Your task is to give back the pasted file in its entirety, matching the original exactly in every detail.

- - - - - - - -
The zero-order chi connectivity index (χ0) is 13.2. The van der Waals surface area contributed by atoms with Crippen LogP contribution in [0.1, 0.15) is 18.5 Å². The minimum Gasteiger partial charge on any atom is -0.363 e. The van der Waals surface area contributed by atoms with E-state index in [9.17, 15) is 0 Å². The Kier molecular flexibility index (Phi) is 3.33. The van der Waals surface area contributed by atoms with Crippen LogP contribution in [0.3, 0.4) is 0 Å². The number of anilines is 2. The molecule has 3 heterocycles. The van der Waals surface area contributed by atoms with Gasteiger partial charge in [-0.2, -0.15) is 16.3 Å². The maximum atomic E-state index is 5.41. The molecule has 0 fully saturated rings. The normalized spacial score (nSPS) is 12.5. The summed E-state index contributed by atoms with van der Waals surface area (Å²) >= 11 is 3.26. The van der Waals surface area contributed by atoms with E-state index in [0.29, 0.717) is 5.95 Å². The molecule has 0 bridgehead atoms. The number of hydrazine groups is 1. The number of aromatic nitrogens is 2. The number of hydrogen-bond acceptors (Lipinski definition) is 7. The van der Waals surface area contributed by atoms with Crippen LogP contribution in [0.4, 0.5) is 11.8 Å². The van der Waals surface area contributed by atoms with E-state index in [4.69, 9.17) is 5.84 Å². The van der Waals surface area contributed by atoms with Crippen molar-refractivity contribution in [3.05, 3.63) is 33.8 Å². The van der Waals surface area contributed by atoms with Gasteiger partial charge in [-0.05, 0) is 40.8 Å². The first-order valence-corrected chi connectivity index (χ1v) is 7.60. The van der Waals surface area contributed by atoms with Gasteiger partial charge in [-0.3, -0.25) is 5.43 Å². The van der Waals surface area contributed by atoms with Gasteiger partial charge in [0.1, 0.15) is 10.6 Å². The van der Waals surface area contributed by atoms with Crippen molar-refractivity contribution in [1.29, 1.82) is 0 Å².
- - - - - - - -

The zero-order chi connectivity index (χ0) is 13.2. The van der Waals surface area contributed by atoms with Crippen LogP contribution in [0.1, 0.15) is 18.5 Å². The minimum Gasteiger partial charge on any atom is -0.363 e. The van der Waals surface area contributed by atoms with E-state index in [9.17, 15) is 0 Å². The Kier molecular flexibility index (Phi) is 3.33. The van der Waals surface area contributed by atoms with Crippen LogP contribution in [0.3, 0.4) is 0 Å². The number of anilines is 2. The molecule has 3 heterocycles. The van der Waals surface area contributed by atoms with Gasteiger partial charge in [-0.2, -0.15) is 16.3 Å². The maximum atomic E-state index is 5.41. The molecule has 0 fully saturated rings. The normalized spacial score (nSPS) is 12.5. The summed E-state index contributed by atoms with van der Waals surface area (Å²) >= 11 is 3.26. The van der Waals surface area contributed by atoms with E-state index in [0.29, 0.717) is 5.95 Å². The molecule has 0 bridgehead atoms. The number of hydrazine groups is 1. The number of aromatic nitrogens is 2. The number of hydrogen-bond acceptors (Lipinski definition) is 7. The van der Waals surface area contributed by atoms with Crippen LogP contribution in [0.4, 0.5) is 11.8 Å². The van der Waals surface area contributed by atoms with E-state index in [4.69, 9.17) is 5.84 Å². The van der Waals surface area contributed by atoms with Crippen molar-refractivity contribution in [3.05, 3.63) is 33.8 Å². The van der Waals surface area contributed by atoms with Gasteiger partial charge in [-0.05, 0) is 40.8 Å². The first-order valence-corrected chi connectivity index (χ1v) is 7.60. The van der Waals surface area contributed by atoms with Gasteiger partial charge in [-0.3, -0.25) is 5.43 Å². The van der Waals surface area contributed by atoms with Gasteiger partial charge in [0.1, 0.15) is 10.6 Å². The van der Waals surface area contributed by atoms with Crippen molar-refractivity contribution in [1.29, 1.82) is 0 Å².